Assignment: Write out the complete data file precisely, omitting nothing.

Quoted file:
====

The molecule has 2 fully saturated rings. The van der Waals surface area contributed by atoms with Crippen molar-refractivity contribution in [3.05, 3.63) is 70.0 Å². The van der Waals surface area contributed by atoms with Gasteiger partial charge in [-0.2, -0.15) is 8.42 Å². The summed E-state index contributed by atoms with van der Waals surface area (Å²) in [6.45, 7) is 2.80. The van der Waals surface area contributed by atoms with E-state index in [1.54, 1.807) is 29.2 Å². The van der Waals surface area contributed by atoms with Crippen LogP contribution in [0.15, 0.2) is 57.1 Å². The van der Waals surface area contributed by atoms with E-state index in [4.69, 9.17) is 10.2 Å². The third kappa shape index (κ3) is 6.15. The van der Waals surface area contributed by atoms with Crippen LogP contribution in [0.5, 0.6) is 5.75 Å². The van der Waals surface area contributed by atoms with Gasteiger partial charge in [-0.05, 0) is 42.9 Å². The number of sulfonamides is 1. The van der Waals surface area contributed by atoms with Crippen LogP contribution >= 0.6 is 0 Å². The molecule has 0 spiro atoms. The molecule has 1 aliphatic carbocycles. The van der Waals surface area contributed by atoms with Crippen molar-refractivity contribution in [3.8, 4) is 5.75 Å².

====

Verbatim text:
The molecule has 2 fully saturated rings. The van der Waals surface area contributed by atoms with Crippen molar-refractivity contribution in [3.05, 3.63) is 70.0 Å². The van der Waals surface area contributed by atoms with Gasteiger partial charge in [-0.2, -0.15) is 8.42 Å². The summed E-state index contributed by atoms with van der Waals surface area (Å²) in [6.45, 7) is 2.80. The van der Waals surface area contributed by atoms with E-state index in [1.54, 1.807) is 29.2 Å². The van der Waals surface area contributed by atoms with Crippen LogP contribution in [0.15, 0.2) is 57.1 Å². The van der Waals surface area contributed by atoms with E-state index in [4.69, 9.17) is 10.2 Å². The third kappa shape index (κ3) is 6.15. The van der Waals surface area contributed by atoms with Crippen LogP contribution in [0.5, 0.6) is 5.75 Å². The van der Waals surface area contributed by atoms with Gasteiger partial charge in [-0.05, 0) is 42.9 Å². The number of sulfonamides is 1. The van der Waals surface area contributed by atoms with Crippen LogP contribution >= 0.6 is 0 Å². The molecule has 0 spiro atoms. The molecule has 1 aliphatic carbocycles. The van der Waals surface area contributed by atoms with Crippen molar-refractivity contribution in [3.8, 4) is 5.75 Å².